The 10th Precinct patrols north of the Chelsea Piers on the west side and this command has a crime decline of -33.5% over the last two weeks. The 10th reported no gun violence and was down in all crime categories with the exception of street robberies which rose +200% in week two.
The vicinity of Columbus Circle south to West 44th Street is patrolled by the Midtown North Precinct. Stats show that crime plummeted by -25% over the two weeks with no gun violence. Commercial burglaries continue to plague this command as they rose once again by +40%.
Above 59th street, the borough of Manhattan North recorded a +9% crime surge during the two week period under review including 2 murders, 8 shootings and 1 hate crime. Commercial burglaries jumped +125% in week one and another +100% in week two. The northern section of Manhattan also recorded 45 street robberies and 129 felony and misdemeanor assaults combined in week two.
The 30th Precinct, covering Hamilton Heights in Harlem, experienced a steady decline in crime with a -15% cut in week one followed by a -14% slice in week two. No violence was recorded in week one however, in week two, despite the overall reduction of -14% there was 1 shooting reported and upticks in felony assaults +150% and burglaries +200% with 6 forcible street robberies taking place in seven days.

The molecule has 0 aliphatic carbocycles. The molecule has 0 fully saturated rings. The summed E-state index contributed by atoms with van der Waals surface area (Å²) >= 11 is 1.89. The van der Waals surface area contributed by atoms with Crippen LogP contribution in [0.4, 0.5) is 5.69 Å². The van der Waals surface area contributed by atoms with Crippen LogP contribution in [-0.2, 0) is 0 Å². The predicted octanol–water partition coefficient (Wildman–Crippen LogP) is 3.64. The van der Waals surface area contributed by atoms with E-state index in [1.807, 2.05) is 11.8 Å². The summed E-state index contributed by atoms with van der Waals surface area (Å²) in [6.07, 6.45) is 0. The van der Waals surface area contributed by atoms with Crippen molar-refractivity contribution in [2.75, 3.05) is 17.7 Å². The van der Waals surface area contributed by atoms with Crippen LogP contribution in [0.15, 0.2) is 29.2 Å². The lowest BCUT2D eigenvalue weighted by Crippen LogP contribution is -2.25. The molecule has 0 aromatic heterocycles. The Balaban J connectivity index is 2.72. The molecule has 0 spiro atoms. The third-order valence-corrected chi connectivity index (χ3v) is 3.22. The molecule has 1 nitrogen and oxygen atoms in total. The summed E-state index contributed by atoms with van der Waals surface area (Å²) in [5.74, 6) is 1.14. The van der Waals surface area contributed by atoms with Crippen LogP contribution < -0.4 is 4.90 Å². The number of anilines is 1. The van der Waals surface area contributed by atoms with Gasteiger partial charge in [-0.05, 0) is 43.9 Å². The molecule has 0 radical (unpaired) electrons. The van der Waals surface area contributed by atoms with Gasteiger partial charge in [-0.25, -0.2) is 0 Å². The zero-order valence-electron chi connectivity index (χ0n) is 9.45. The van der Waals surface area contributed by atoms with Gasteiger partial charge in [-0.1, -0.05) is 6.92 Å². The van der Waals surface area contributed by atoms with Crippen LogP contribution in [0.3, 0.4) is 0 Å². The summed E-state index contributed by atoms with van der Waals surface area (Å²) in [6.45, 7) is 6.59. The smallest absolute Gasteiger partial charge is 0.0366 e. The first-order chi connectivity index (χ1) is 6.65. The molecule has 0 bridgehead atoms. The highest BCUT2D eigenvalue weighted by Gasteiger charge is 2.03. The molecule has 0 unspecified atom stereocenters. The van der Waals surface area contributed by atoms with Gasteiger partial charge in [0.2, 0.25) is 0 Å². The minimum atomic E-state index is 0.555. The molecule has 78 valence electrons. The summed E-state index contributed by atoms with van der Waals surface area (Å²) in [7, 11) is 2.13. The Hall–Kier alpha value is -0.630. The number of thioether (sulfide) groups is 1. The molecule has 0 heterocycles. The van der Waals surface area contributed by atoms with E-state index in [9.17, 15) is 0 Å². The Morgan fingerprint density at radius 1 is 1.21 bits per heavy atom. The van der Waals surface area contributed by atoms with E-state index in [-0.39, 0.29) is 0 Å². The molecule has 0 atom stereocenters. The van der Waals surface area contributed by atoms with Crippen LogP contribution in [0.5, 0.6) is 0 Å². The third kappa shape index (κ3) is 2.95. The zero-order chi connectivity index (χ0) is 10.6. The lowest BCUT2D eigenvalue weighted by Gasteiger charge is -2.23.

The Upper East Side (UES) report: After a long string of increasing crime figures the 19th Precinct has gained control with back to back weeks of reduced crime data. In week one the 19th recorded a -15% decline and another -17% in week two. There was no gun violence spanning the two weeks but street robberies, burglaries and stolen autos did see a slight spike.
The 23rd Precinct covering the northern part of the UES recorded a decline of -7% in week one but it was erased in week two with a spike of +39%. No gun violence occurred in either week but there was a significant increase in forcible street robberies +150% and felony assaults +250% in week two.